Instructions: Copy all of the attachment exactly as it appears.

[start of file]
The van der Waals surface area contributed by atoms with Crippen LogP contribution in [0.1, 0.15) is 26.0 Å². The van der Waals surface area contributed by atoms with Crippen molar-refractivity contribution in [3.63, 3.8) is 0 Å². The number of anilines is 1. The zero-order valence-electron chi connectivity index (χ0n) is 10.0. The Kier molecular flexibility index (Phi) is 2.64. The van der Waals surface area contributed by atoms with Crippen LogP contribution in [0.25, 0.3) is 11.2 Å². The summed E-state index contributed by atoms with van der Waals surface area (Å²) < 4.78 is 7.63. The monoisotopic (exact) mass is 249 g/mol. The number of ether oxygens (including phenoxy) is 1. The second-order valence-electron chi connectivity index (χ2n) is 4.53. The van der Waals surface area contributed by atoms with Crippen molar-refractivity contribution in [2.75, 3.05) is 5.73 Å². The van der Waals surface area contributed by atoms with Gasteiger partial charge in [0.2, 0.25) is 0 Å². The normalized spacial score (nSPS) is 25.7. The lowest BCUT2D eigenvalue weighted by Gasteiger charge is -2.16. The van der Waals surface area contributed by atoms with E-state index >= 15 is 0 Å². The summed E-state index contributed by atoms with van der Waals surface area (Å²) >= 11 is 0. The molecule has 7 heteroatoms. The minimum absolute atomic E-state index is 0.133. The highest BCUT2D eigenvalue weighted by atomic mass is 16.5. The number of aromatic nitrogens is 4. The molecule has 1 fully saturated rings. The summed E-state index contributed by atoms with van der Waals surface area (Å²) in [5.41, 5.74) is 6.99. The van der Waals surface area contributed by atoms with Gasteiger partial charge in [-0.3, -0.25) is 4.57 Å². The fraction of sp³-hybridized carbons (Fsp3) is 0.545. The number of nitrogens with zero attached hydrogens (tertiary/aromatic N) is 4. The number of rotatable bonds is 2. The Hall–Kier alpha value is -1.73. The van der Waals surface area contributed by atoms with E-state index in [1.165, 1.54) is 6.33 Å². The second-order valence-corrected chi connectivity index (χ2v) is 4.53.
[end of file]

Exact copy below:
The van der Waals surface area contributed by atoms with Crippen LogP contribution in [0.1, 0.15) is 26.0 Å². The van der Waals surface area contributed by atoms with Crippen molar-refractivity contribution in [3.63, 3.8) is 0 Å². The number of anilines is 1. The zero-order valence-electron chi connectivity index (χ0n) is 10.0. The Kier molecular flexibility index (Phi) is 2.64. The van der Waals surface area contributed by atoms with Crippen LogP contribution in [0.25, 0.3) is 11.2 Å². The summed E-state index contributed by atoms with van der Waals surface area (Å²) < 4.78 is 7.63. The monoisotopic (exact) mass is 249 g/mol. The number of ether oxygens (including phenoxy) is 1. The second-order valence-electron chi connectivity index (χ2n) is 4.53. The van der Waals surface area contributed by atoms with Crippen molar-refractivity contribution in [2.75, 3.05) is 5.73 Å². The van der Waals surface area contributed by atoms with Gasteiger partial charge in [0.2, 0.25) is 0 Å². The normalized spacial score (nSPS) is 25.7. The lowest BCUT2D eigenvalue weighted by Gasteiger charge is -2.16. The van der Waals surface area contributed by atoms with E-state index >= 15 is 0 Å². The summed E-state index contributed by atoms with van der Waals surface area (Å²) >= 11 is 0. The molecule has 7 heteroatoms. The minimum absolute atomic E-state index is 0.133. The highest BCUT2D eigenvalue weighted by atomic mass is 16.5. The number of aromatic nitrogens is 4. The molecule has 1 fully saturated rings. The summed E-state index contributed by atoms with van der Waals surface area (Å²) in [5.41, 5.74) is 6.99. The van der Waals surface area contributed by atoms with Gasteiger partial charge in [-0.3, -0.25) is 4.57 Å². The fraction of sp³-hybridized carbons (Fsp3) is 0.545. The number of nitrogens with zero attached hydrogens (tertiary/aromatic N) is 4. The number of rotatable bonds is 2. The Hall–Kier alpha value is -1.73. The van der Waals surface area contributed by atoms with E-state index in [1.165, 1.54) is 6.33 Å². The second-order valence-corrected chi connectivity index (χ2v) is 4.53.